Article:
This mobile mammoth has fallen in value by a third over the last year and now offers a prospective dividend yield of more than 8%. Buy, sell, or hold?
Third-quarter trading update to 31 December
- Service revenue up 1.8% to €9.52 billion (Q2: +2.5%)
- Full-year adjusted profit expectation unchanged at between €15 billion and €15.2 billion
Interim chief executive Margherita Della Valle said:
"Although we're continuing to target our financial guidance for the year, the recent decline in revenue in Europe shows we can do better. We need to do more for our customers by delivering quality connectivity in an easy way. We've already taken action, including simplifying our structure to give local markets full autonomy and accountability to make the best commercial decisions for their customers. In addition, we now have initiatives underway to generate around half of our €1 billion cost savings target. There is more to do and our focus is to provide a better service to our customers, become a simpler business and deliver growth."
Vodafone Group (LSE:VOD) operates both mobile phone and fixed broadband networks.
It has fully owned operations in Germany, Italy, the UK, Spain and South Africa, with further joint ventures in markets such as the Netherlands and Australia.
It has over 300 million mobile customers across Europe and Africa.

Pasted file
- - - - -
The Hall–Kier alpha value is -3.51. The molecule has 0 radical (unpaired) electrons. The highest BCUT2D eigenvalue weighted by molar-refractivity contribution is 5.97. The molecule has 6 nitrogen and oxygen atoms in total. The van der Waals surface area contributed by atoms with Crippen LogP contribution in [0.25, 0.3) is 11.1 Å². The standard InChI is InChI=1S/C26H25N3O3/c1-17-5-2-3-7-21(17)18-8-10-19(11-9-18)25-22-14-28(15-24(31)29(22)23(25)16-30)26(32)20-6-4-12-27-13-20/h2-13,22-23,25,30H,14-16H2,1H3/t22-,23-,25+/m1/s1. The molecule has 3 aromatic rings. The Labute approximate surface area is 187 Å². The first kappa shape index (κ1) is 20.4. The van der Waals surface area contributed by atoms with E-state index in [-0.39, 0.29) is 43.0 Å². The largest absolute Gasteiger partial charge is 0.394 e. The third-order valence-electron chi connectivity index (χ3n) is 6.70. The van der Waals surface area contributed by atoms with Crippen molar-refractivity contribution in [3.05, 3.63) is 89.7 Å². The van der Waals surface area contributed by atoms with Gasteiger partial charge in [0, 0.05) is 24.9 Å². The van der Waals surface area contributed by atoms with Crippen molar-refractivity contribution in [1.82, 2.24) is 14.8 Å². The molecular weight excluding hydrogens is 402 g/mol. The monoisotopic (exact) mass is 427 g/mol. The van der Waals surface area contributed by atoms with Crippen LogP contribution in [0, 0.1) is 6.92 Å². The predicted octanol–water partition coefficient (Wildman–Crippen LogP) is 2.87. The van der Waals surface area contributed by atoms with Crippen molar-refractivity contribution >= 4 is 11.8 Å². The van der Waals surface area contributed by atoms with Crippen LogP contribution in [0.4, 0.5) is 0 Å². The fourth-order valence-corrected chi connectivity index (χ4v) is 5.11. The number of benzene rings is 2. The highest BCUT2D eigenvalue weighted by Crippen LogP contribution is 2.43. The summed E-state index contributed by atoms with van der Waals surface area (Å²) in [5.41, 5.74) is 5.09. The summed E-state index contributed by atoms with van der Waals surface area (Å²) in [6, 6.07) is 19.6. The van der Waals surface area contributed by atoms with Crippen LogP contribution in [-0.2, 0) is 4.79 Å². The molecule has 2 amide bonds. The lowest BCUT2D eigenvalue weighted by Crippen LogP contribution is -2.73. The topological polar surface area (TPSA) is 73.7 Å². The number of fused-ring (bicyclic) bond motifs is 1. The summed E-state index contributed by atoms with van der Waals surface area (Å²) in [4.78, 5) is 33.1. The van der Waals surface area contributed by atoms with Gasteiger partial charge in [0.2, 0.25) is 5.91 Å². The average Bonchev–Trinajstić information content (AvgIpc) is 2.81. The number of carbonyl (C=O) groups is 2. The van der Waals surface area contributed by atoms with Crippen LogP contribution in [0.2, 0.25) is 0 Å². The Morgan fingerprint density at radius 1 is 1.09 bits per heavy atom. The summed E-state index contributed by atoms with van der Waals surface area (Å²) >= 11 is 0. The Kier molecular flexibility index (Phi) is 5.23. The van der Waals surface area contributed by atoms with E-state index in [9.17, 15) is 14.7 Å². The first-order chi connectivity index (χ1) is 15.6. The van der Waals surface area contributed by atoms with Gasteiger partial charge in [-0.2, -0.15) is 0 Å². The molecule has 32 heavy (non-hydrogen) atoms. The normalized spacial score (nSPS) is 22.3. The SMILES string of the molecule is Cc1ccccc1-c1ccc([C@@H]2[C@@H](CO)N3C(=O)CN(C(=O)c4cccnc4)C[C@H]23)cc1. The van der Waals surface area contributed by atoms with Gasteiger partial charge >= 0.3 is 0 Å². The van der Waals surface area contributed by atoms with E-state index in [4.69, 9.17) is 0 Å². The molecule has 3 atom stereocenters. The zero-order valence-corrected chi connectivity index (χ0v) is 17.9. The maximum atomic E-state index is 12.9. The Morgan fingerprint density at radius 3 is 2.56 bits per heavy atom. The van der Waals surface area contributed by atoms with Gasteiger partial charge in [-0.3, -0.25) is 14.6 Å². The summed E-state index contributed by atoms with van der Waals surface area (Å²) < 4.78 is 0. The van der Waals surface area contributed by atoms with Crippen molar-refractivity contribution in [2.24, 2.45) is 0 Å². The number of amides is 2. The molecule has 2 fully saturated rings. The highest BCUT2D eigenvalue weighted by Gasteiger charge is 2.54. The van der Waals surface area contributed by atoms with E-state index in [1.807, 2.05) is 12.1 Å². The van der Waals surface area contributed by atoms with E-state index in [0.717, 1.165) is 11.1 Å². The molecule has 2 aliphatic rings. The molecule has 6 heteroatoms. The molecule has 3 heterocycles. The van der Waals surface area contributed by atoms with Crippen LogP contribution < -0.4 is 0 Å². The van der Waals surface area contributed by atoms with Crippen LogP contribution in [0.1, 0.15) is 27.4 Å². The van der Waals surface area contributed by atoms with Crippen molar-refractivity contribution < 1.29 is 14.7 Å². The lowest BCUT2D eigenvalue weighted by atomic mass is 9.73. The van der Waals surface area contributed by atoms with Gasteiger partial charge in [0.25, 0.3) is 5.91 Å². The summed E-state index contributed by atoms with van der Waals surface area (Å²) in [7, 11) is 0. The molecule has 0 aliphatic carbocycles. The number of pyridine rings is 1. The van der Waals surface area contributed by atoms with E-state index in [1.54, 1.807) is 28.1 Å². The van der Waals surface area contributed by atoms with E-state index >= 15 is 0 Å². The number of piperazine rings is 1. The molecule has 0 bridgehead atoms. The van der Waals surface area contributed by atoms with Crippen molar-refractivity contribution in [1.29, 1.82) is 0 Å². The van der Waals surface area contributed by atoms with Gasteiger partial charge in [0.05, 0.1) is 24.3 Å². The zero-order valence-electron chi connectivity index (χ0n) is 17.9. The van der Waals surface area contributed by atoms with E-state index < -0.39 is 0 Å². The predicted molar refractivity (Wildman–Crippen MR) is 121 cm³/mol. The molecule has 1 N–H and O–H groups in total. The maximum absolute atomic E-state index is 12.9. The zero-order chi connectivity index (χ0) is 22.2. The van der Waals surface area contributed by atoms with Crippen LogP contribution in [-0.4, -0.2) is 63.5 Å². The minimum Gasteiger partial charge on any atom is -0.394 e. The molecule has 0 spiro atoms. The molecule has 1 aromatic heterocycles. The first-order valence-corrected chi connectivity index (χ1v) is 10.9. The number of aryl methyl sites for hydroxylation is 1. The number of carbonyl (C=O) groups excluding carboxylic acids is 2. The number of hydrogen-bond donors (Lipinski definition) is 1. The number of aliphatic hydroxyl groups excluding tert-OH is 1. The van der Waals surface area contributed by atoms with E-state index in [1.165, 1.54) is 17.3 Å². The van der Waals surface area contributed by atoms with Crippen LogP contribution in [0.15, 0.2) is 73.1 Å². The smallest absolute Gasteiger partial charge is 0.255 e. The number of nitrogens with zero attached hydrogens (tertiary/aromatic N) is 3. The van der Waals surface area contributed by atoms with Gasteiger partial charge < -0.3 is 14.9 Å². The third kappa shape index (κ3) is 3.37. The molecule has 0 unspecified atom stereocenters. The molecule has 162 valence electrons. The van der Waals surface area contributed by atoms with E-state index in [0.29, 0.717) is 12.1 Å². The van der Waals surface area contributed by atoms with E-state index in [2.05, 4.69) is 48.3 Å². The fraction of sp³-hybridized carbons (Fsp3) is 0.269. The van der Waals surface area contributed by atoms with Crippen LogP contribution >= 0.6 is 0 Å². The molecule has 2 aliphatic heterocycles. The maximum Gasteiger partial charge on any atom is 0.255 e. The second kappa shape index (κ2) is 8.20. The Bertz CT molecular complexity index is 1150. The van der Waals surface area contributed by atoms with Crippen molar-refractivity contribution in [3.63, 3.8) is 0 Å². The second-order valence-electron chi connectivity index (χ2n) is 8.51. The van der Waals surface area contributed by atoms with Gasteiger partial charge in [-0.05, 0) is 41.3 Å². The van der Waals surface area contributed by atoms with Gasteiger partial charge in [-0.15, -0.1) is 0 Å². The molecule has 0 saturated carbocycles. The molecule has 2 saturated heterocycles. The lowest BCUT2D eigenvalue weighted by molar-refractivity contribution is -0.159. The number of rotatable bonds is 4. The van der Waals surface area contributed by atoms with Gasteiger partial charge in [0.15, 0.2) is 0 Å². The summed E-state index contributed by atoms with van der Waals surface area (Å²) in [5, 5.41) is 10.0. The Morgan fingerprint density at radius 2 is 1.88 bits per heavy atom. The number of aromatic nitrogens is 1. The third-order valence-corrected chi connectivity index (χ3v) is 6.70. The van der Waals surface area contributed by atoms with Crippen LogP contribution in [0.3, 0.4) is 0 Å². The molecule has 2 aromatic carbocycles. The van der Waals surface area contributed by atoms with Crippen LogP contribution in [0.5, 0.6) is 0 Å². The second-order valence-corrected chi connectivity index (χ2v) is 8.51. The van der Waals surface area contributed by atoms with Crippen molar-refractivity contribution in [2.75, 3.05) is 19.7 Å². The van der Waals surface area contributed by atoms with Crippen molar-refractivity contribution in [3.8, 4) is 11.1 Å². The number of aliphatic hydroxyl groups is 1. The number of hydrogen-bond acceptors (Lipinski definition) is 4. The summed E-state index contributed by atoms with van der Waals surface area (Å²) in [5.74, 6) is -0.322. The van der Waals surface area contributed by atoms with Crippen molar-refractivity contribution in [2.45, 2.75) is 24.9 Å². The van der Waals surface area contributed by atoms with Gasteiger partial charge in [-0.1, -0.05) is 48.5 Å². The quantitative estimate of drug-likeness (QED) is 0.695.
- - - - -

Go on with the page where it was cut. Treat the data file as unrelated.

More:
For a round-up of these latest results announced on 1 February, please click here.
Vodafone operates one of the world’s largest mobile phone networks. Its 5G operations now stretch to over 300 cities in 11 European countries. Alongside its mobile network, it also has fixed line operations in 17 countries connecting around 28 million customers and a TV platform servicing some 22 million customers. Group strategic priorities include simplifying its business portfolio, such as the recent sale of its Hungarian business, and improving efficiency.
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For investors, rising costs such as energy which trigger increases in customer charges, come at a tough time given a highly competitive environment and a cost-of-living crisis for consumers generally. A pending new chief executive could look to reset the dividend given a now generous historic yield of over 8%, while group net debt of over €45 billion (£40 billion) leaves room for improvement and compares to a stock market value of around £25 billion.
On the upside, full-year profit guidance is maintained, with ongoing business sales potentially assisting Vodafone's finances. Hiring is underway for a new chief executive who could eventually reinvigorate group strategy, price increases should assist revenues, and the headwind of elevated energy costs has recently eased. UAE telecommunications company e&, formerly Etisalat, has also increased its stake in Vodafone, raising speculative hopes.
Despite looking good value and potentially offering a very attractive dividend yield, Vodafone shares have been a trap for many investors over a number of years. Buying now requires a leap of faith, too, as there is always the risk of a dividend cut, although it is unlikely the payout would be removed completely. On balance, the stock remains one for investors comfortable with greater risk.
- Geographical diversity
- Attractive dividend payment (not guaranteed)
- Uncertain economic outlook
- Intense competition
The average rating of stock market analysts:
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